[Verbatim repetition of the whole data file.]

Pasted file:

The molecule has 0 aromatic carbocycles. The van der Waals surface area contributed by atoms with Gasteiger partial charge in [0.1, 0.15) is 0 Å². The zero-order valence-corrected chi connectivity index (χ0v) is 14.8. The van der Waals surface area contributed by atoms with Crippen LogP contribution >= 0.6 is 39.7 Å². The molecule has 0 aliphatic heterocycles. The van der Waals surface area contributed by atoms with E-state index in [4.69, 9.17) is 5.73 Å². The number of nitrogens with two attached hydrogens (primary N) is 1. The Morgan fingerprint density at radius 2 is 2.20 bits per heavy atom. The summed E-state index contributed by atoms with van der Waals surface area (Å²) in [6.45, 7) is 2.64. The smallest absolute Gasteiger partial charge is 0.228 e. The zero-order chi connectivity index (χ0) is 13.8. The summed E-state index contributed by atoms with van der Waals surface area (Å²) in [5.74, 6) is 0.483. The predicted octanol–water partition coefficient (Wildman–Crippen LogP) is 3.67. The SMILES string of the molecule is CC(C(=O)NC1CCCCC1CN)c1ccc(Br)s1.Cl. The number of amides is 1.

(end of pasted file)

The molecule has 0 aromatic carbocycles. The van der Waals surface area contributed by atoms with Gasteiger partial charge in [0.1, 0.15) is 0 Å². The zero-order valence-corrected chi connectivity index (χ0v) is 14.8. The van der Waals surface area contributed by atoms with Crippen LogP contribution >= 0.6 is 39.7 Å². The molecule has 0 aliphatic heterocycles. The van der Waals surface area contributed by atoms with E-state index in [4.69, 9.17) is 5.73 Å². The number of nitrogens with two attached hydrogens (primary N) is 1. The Morgan fingerprint density at radius 2 is 2.20 bits per heavy atom. The summed E-state index contributed by atoms with van der Waals surface area (Å²) in [6.45, 7) is 2.64. The smallest absolute Gasteiger partial charge is 0.228 e. The zero-order chi connectivity index (χ0) is 13.8. The summed E-state index contributed by atoms with van der Waals surface area (Å²) in [5.74, 6) is 0.483. The predicted octanol–water partition coefficient (Wildman–Crippen LogP) is 3.67. The SMILES string of the molecule is CC(C(=O)NC1CCCCC1CN)c1ccc(Br)s1.Cl. The number of amides is 1.